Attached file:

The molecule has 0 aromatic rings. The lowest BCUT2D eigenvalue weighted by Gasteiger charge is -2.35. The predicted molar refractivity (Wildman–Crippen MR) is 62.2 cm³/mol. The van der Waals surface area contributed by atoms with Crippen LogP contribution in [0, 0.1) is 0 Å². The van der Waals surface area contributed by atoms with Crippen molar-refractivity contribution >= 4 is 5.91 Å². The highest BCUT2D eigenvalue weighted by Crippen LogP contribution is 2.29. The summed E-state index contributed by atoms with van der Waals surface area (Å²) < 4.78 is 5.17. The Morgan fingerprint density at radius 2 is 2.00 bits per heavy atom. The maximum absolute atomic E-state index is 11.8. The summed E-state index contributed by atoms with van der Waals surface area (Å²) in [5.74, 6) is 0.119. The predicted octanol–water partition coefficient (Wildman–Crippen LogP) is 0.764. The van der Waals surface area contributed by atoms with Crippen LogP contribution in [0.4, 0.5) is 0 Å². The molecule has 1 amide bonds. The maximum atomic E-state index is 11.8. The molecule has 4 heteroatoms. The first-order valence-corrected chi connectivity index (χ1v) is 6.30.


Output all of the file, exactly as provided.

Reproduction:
The molecule has 0 aromatic rings. The lowest BCUT2D eigenvalue weighted by Gasteiger charge is -2.35. The predicted molar refractivity (Wildman–Crippen MR) is 62.2 cm³/mol. The van der Waals surface area contributed by atoms with Crippen LogP contribution in [0, 0.1) is 0 Å². The van der Waals surface area contributed by atoms with Crippen molar-refractivity contribution >= 4 is 5.91 Å². The highest BCUT2D eigenvalue weighted by Crippen LogP contribution is 2.29. The summed E-state index contributed by atoms with van der Waals surface area (Å²) < 4.78 is 5.17. The Morgan fingerprint density at radius 2 is 2.00 bits per heavy atom. The maximum absolute atomic E-state index is 11.8. The summed E-state index contributed by atoms with van der Waals surface area (Å²) in [5.74, 6) is 0.119. The predicted octanol–water partition coefficient (Wildman–Crippen LogP) is 0.764. The van der Waals surface area contributed by atoms with Crippen LogP contribution in [0.4, 0.5) is 0 Å². The molecule has 1 amide bonds. The maximum atomic E-state index is 11.8. The molecule has 4 heteroatoms. The first-order valence-corrected chi connectivity index (χ1v) is 6.30.